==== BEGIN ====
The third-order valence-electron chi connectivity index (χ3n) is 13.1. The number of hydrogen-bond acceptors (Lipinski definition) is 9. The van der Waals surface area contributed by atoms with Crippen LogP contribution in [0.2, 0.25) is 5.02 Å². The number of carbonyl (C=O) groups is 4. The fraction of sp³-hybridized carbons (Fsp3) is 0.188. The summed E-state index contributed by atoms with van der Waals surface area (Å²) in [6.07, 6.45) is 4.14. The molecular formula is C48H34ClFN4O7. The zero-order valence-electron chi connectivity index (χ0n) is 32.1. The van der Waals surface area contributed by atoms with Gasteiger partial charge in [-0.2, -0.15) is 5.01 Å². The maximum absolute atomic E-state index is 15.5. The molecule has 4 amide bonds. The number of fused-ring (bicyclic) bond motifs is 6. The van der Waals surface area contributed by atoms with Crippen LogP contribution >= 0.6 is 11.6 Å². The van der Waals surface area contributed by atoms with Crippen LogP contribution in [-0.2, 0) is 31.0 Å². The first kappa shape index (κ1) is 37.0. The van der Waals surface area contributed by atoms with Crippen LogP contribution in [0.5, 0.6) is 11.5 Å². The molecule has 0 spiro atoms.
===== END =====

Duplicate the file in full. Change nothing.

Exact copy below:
The third-order valence-electron chi connectivity index (χ3n) is 13.1. The number of hydrogen-bond acceptors (Lipinski definition) is 9. The van der Waals surface area contributed by atoms with Crippen LogP contribution in [0.2, 0.25) is 5.02 Å². The number of carbonyl (C=O) groups is 4. The fraction of sp³-hybridized carbons (Fsp3) is 0.188. The summed E-state index contributed by atoms with van der Waals surface area (Å²) in [6.07, 6.45) is 4.14. The molecular formula is C48H34ClFN4O7. The zero-order valence-electron chi connectivity index (χ0n) is 32.1. The van der Waals surface area contributed by atoms with Gasteiger partial charge in [-0.2, -0.15) is 5.01 Å². The maximum absolute atomic E-state index is 15.5. The molecule has 4 amide bonds. The number of fused-ring (bicyclic) bond motifs is 6. The van der Waals surface area contributed by atoms with Crippen LogP contribution >= 0.6 is 11.6 Å². The van der Waals surface area contributed by atoms with Crippen LogP contribution in [-0.2, 0) is 31.0 Å². The first kappa shape index (κ1) is 37.0. The van der Waals surface area contributed by atoms with Crippen LogP contribution in [0.5, 0.6) is 11.5 Å². The molecule has 0 spiro atoms.